Friday, February 7, 2003

Nonergonomic! Power Strip Placements

Nonergonomic! Power Strip Placements
[人因工程 ]

Power Strip Placements

The author/editor has worked in a number of architectural design firms over the years, and he has noticed a strange anomaly. Many highly-paid design professionals are oblivious to some clearly nonergonomic aspects of their own working environment. The inconveniences are staring them straight in the face, but they just aren't seeing them.

Let me make make clear that this observation is nothing profound. On the contrary, the "design change" I'm prescribing is laughably mundane and costs nothing to implement. That makes widespread failure to implement it all the more inexplicable.

See the ordinary power strip in the illustration? No, I'm not about to criticize it for ergonomic defects. It's just your average inexpensive surge protected power strip, no better or worse than a dozen other similar products on the market. The question I want to ask is "Where have all the experienced design professionals I mentioned installed this product in their own offices?"

Ninety-nine out of a hundred have plopped their power strips on the floor beneath their desks, right beside the wall outlet, and each time they have to plug or unplug a device, they must crawl under their desks among the dustballs, getting their knees and palms covered with grit in the process.

To which one can only wonder, "Why?" After all, the typical power strip comes with a power cord several feet long, more than long enough to reach from the outlet to the average desktop. Why didn't they position their powerstrip on top of their desks, run the solitary cord down through the hole in their desktop to the wall outlet, then while seated in a comfortable, upright position, plug their electrical devices into this far more convenient row of outlets? Not only does this make it easier to plug and unplug devices when needed, it makes it much easier to shut off all the devices in a single motion by using the power strip's built-in power switch.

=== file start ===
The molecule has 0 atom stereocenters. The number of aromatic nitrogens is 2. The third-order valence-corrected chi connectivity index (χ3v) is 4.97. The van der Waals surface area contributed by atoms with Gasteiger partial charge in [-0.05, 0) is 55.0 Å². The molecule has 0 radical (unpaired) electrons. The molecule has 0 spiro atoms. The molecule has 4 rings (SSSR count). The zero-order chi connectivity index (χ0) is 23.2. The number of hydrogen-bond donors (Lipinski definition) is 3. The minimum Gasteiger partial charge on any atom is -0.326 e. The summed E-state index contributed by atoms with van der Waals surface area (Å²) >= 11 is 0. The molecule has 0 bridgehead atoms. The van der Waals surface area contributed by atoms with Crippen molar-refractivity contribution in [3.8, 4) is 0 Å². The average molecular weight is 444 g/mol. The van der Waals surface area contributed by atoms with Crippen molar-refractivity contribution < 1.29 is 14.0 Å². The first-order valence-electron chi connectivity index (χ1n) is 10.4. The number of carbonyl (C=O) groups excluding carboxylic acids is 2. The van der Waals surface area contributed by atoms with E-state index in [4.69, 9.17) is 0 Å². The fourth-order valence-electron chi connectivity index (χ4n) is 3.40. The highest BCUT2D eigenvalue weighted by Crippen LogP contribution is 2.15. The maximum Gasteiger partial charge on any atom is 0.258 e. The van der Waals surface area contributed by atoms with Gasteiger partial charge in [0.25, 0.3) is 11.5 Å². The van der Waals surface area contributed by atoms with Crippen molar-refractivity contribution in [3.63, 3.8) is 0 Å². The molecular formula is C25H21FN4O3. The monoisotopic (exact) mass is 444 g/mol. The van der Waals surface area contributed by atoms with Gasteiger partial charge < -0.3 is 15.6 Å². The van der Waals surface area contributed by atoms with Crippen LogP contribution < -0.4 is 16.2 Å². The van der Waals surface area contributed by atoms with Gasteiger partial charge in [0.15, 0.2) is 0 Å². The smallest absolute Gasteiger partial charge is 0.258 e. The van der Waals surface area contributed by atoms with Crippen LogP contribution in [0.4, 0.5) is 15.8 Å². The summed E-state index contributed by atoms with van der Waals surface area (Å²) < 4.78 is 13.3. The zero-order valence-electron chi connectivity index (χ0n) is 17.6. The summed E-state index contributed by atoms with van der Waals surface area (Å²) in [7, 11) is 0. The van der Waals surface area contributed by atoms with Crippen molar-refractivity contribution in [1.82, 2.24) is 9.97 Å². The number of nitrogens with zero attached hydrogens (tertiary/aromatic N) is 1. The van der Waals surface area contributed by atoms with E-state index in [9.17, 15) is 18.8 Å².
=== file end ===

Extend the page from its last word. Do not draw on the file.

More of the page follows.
Why instead did they laboriously thread a half dozen power cords down through the same hole, until it was so clogged with wires any additional plugs would no longer fit through the opening?

The answer is: they were all trapped in a conceptual box of their own making. All these talented architects and designers subconsciously equated their power strips with those little cube taps which turn a single outlet into three, or four. As a result they locked themselves into the totally unwarranted assumption that wherever their wall outlets were located, that's where their power strip had to be.

Am I making a mountain out of a molehill? Many will think so. But no conscientious architect, interior designer, or industrial designer can dismiss my example as irrelevant. I bring this all up not to snipe at my esteemed colleagues, but to underscore a couple of sobering facts: one, even experienced design professionals whose responsibility it is to make our built environment as user friendly as possible, can miss the boat, and two, it is not as easy as we imagine to "think outside the box". First we have know we're in a box.

-- Bevin Chu

Explanation: Power Strip Placements
Illustration: Nonergonomic! Power Strip Placements
Author: Bevin Chu
Affiliation: CETRA Design Information Section
Publication Date: 2003
Original Language: English
Editor: Bevin Chu, Registered Architect

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